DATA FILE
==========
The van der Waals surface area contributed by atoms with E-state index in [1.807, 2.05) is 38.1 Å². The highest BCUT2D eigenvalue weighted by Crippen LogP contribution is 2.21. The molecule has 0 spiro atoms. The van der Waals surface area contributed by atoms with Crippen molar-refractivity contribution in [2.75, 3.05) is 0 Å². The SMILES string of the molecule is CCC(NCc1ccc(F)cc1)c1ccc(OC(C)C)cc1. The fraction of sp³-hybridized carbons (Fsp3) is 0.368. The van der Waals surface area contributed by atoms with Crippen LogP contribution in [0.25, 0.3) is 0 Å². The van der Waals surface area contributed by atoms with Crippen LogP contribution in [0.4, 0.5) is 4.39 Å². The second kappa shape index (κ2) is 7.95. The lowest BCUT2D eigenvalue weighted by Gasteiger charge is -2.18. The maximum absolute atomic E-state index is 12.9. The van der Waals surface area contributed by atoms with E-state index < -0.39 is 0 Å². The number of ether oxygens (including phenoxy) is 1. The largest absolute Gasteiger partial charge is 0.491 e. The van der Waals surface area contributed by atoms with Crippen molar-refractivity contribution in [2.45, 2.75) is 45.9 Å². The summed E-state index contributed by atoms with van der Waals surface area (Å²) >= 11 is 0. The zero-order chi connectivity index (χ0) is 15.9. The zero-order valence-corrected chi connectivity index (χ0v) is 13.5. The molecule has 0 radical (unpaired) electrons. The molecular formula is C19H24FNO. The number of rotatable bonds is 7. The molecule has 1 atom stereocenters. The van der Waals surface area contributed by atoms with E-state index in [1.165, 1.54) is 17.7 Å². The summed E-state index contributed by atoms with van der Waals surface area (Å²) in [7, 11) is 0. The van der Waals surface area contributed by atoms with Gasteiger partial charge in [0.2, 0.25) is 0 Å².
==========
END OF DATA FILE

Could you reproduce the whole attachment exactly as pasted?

The van der Waals surface area contributed by atoms with E-state index in [1.807, 2.05) is 38.1 Å². The highest BCUT2D eigenvalue weighted by Crippen LogP contribution is 2.21. The molecule has 0 spiro atoms. The van der Waals surface area contributed by atoms with Crippen molar-refractivity contribution in [2.75, 3.05) is 0 Å². The SMILES string of the molecule is CCC(NCc1ccc(F)cc1)c1ccc(OC(C)C)cc1. The fraction of sp³-hybridized carbons (Fsp3) is 0.368. The van der Waals surface area contributed by atoms with Crippen LogP contribution in [0.25, 0.3) is 0 Å². The van der Waals surface area contributed by atoms with Crippen LogP contribution in [0.4, 0.5) is 4.39 Å². The second kappa shape index (κ2) is 7.95. The lowest BCUT2D eigenvalue weighted by Gasteiger charge is -2.18. The maximum absolute atomic E-state index is 12.9. The van der Waals surface area contributed by atoms with E-state index < -0.39 is 0 Å². The number of ether oxygens (including phenoxy) is 1. The largest absolute Gasteiger partial charge is 0.491 e. The van der Waals surface area contributed by atoms with Crippen molar-refractivity contribution in [2.45, 2.75) is 45.9 Å². The summed E-state index contributed by atoms with van der Waals surface area (Å²) >= 11 is 0. The zero-order chi connectivity index (χ0) is 15.9. The zero-order valence-corrected chi connectivity index (χ0v) is 13.5. The molecule has 0 radical (unpaired) electrons. The molecular formula is C19H24FNO. The number of rotatable bonds is 7. The molecule has 1 atom stereocenters. The van der Waals surface area contributed by atoms with E-state index in [1.165, 1.54) is 17.7 Å². The summed E-state index contributed by atoms with van der Waals surface area (Å²) in [7, 11) is 0. The van der Waals surface area contributed by atoms with Gasteiger partial charge in [0.2, 0.25) is 0 Å².